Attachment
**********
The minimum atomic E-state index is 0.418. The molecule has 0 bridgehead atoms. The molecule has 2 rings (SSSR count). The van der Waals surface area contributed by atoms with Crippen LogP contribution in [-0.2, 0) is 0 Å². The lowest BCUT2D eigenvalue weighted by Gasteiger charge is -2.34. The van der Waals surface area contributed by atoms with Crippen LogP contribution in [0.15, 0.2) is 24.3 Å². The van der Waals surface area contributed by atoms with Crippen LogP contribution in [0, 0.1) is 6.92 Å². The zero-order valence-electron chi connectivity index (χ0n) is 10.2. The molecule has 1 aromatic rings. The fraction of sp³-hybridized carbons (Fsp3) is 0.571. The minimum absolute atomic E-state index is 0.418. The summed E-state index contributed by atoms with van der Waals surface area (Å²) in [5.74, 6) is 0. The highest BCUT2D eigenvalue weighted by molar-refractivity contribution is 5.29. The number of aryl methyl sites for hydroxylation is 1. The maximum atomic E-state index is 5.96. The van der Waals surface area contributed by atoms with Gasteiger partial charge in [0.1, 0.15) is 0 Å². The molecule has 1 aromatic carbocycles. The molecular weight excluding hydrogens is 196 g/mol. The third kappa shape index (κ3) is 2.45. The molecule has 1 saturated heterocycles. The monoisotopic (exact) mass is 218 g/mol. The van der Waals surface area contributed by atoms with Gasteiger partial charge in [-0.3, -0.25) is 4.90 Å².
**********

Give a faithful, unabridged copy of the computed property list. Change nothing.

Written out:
The minimum atomic E-state index is 0.418. The molecule has 0 bridgehead atoms. The molecule has 2 rings (SSSR count). The van der Waals surface area contributed by atoms with Crippen LogP contribution in [-0.2, 0) is 0 Å². The lowest BCUT2D eigenvalue weighted by Gasteiger charge is -2.34. The van der Waals surface area contributed by atoms with Crippen LogP contribution in [0.15, 0.2) is 24.3 Å². The van der Waals surface area contributed by atoms with Crippen LogP contribution in [0, 0.1) is 6.92 Å². The zero-order valence-electron chi connectivity index (χ0n) is 10.2. The molecule has 1 aromatic rings. The fraction of sp³-hybridized carbons (Fsp3) is 0.571. The minimum absolute atomic E-state index is 0.418. The summed E-state index contributed by atoms with van der Waals surface area (Å²) in [5.74, 6) is 0. The highest BCUT2D eigenvalue weighted by molar-refractivity contribution is 5.29. The number of aryl methyl sites for hydroxylation is 1. The maximum atomic E-state index is 5.96. The van der Waals surface area contributed by atoms with Gasteiger partial charge in [0.1, 0.15) is 0 Å². The molecule has 1 aromatic carbocycles. The molecular weight excluding hydrogens is 196 g/mol. The third kappa shape index (κ3) is 2.45. The molecule has 1 saturated heterocycles. The monoisotopic (exact) mass is 218 g/mol. The van der Waals surface area contributed by atoms with Gasteiger partial charge in [-0.3, -0.25) is 4.90 Å².